Oscar Charleston is the best baseball player you’ve never heard of. Don’t believe me? Bill James, the father of baseball analytics, rated Charleston as not only the greatest Negro Leagues player of them all, but as the fourth greatest baseball player of all time. According to the stats that James uses to rank player value from different eras, only Babe Ruth, Honus Wagner, and Willie Mays were greater than Charleston, who was slotted just above Ty Cobb.
As always, this Weekly Reader features links to recent books and articles that grabbed my interest or tickled my fancy.
Jeremy Beer writes in his fascinating 2019 biography Oscar Charleston: The Life and Legend of Baseball’s Greatest Forgotten Player that Charleston was not only an outstanding player, but a fascinating individual.
Charleston put together an other-worldly career in the Negro and Cuban leagues decades before white major league baseball decided to integrate.* A centerfielder with the range and smarts of Willie Mays, a hitter with as fearsome a stroke as Babe Ruth, and a baserunner built like a linebacker with the fast fearlessness of Ty Cobb, Charleston was the whole package. Yet in the era when he was at his best, from the late-1910s to the mid-1930s, the Negro Leagues were little noticed outside the Black community and seldom appreciated by those who ran the white leagues. That didn’t, however, keep Charleston’s fame from growing.
Negro Leagues players and sportswriters from Satchel Paige to Buck O’Neil to Turkey Stearnes said he was the best player they had ever seen. Former white baseball commissioner Happy Chandler said that Charleston and Cobb were the “greatest ballplayers he had ever laid eyes on.” Dizzy Dean said of Oscar, “He could hit a ball a mile….he didn’t have a weakness. We just threw and hoped like hell he didn’t send it out of the park.” And the great Honus Wagner, two months before Charleston’s death, said, “I’ve seen all the great players in the many years I’ve been around, and have yet to see one any greater than Charleston.” Oscar Charleston was inducted into baseball’s Hall of Fame in Cooperstown in 1976, and yet his reputation was still largely hidden due to his race, the era he played in, and the lack of biographical material written about him as compared with other Negro Leagues players.
Oscar Charleston played for and managed what many consider to be one of the top Negro Leagues teams of all time, the Pittsburgh Crawfords of the early 1930s. He also played for the other great team of that era, the Homestead Grays. Besides Charleston, those two teams featured Hall-of-Famers Satchel Paige, Josh Gibson, Cool Papa Bell, Willie Foster, Judy Johnson, Smokey Joe Williams, and Jud “Boojum” Wilson. As his playing days drew to a close, he built a reputation as a talented manager. Branch Rickey — who broke baseball’s color barrier when he signed Jackie Robinson — hired Charleston as the first African American scout for major league baseball.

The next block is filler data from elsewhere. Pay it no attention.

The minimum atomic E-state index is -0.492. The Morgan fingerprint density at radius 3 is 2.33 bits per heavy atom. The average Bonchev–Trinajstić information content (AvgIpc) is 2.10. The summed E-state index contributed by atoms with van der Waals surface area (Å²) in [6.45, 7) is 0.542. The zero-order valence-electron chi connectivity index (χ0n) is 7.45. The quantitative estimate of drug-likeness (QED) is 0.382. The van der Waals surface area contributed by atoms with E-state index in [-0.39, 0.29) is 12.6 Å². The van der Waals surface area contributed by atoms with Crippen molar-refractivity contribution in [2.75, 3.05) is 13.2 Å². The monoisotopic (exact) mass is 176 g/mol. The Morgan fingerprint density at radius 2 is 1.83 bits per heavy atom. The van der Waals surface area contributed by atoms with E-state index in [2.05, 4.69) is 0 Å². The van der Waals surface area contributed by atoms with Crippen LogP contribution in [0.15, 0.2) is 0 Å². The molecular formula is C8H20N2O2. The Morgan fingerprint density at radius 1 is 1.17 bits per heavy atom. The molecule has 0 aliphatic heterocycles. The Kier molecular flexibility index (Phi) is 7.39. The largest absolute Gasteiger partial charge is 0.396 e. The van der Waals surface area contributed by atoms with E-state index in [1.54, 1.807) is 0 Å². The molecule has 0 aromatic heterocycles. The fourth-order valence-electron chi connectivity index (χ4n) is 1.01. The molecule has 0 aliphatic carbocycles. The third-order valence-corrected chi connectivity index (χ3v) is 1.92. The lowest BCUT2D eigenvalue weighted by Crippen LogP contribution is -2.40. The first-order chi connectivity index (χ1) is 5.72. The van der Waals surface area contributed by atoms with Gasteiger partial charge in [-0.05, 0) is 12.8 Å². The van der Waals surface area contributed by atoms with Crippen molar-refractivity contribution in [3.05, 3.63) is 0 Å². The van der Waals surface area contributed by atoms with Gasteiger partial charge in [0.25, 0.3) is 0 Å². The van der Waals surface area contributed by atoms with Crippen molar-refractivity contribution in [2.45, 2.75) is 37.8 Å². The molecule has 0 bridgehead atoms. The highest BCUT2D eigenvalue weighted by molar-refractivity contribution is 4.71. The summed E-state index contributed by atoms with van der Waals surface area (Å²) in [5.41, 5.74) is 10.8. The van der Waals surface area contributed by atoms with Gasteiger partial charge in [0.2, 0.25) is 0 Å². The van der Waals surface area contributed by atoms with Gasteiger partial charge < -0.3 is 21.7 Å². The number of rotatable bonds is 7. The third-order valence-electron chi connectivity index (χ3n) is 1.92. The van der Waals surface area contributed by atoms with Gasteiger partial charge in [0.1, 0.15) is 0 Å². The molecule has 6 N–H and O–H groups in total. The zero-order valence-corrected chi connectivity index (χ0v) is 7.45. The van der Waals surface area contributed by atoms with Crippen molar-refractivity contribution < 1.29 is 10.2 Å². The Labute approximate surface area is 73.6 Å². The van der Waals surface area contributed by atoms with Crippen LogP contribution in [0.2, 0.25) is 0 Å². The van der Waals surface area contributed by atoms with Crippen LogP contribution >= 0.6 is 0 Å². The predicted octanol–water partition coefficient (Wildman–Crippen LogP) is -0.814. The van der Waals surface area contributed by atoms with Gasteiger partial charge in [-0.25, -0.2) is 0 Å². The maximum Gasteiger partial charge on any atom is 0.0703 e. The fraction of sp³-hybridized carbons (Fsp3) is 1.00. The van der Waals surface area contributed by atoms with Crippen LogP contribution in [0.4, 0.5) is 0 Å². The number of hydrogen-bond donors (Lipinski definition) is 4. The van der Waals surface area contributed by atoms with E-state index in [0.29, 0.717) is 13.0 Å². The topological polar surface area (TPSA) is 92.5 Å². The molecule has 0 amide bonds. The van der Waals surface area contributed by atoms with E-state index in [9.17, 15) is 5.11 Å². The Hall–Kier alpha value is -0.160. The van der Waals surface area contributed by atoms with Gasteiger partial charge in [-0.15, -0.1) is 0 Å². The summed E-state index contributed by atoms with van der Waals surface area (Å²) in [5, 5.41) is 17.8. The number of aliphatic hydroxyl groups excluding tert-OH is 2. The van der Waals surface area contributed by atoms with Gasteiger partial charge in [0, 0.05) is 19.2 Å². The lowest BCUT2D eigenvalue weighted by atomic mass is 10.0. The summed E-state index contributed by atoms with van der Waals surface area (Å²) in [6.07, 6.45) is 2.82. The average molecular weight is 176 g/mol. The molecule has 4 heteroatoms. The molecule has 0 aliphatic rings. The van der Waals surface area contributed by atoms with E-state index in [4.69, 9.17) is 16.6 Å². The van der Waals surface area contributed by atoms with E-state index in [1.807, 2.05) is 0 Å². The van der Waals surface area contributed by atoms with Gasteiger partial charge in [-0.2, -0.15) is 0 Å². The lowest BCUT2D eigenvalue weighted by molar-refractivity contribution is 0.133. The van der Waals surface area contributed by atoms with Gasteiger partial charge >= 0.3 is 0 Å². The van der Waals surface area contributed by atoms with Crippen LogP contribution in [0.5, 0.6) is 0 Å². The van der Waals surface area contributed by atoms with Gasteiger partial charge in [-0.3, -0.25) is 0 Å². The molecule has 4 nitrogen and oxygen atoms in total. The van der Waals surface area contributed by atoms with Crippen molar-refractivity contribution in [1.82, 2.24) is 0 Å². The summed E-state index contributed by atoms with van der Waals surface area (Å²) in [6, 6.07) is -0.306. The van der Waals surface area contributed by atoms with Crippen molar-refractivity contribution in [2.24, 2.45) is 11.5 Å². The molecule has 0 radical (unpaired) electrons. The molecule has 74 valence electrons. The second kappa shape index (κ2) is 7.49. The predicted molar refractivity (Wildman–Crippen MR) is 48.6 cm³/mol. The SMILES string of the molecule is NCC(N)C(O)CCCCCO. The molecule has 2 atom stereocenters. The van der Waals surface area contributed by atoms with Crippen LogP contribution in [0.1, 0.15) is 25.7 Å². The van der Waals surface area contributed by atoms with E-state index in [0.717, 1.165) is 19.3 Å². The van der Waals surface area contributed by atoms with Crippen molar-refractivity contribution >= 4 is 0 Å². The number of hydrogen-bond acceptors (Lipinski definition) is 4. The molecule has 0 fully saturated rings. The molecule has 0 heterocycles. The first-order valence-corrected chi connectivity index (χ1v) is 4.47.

All of this and much more comes out in Beer’s fascinating book. Using previously unknown sources, he has brought forward the forgotten history of a man who, although he was the best known player of the Negro Leagues, was identified by the occupation “baggage handler” on his death certificate. Beer’s work helps illuminate the history of this important American, who deserved so much more in life and death.
Kevin Blackistone, writing in the Washington Post, also addresses the delegitimization of Negro Leagues baseball in Shohei Ohtani and the Negro Leagues’ two-way stars. In writing of how two-way phenom Ohtani is often compared to Babe Ruth, who pitched early in his career, Blackistone makes the case that the better comparison is Ted “Double Duty” Radcliffe. It was New York baseball columnist Damon Runyon who gave Radcliffe that name.
During a 1932 doubleheader that pitted Radcliffe’s Pittsburgh Crawfords against the New York Black Yankees at Yankee Stadium, Runyon witnessed Radcliffe hit a grand slam and catch Satchel Paige’s shutout in the twi-night opener, only to turn around and throw a shutout of his own in the second game.“
Radcliffe did double duty as a pitcher and catcher from 1930 to 1946. Only he did them in the Negro Leagues.
“But that Ohtani would be compared reflexively by most of us in the media to Ruth — skipping over the career not only of Radcliffe but of other Negro Leagues stars who routinely pitched and played the field, such as Hall of Famer “Bullet” Joe Rogan — reminds how baked-in the continued delegitimization of Negro Leaguers’ accomplishments is. An asterisk still hovers over their achievements, while none does for White players who also played only among themselves and not against all of the best players of their time….Negro Leagues ballplayers continue to deserve better.“
Blackistone could have called out his fellow Washington Post columnist, the recently retired Tom Boswell, over the same issue. I love Boswell’s work and encourage you to read Thomas Boswell’s best Washington Post sportswriting. However, as Beer points out, Boswell criticized the Sporting News in 1999 for listing Charleston as the sixty-seventh best player of all time, pouring on sarcasm (Was he a nineteenth-century player? A Negro Leagues star? A legend in Antarctic sandlot ball?) that makes one cringe at the white privilege and ignorance of his statements. Even the great ones swing and miss on occasion.
And check out Are You Allowed to Criticize Simone Biles?: A Decision Tree from McSweeney’s before you make your opinion known.
More to come.
Image: Oscar Charleston
*Charleston’s slash line over 27 years was .350/.430/.573. His OPS was 1.003 and his OPS+ was 173. As a comparison, Babe Ruth’s career slash line was .342/.474/.690 with an OPS + of 197.
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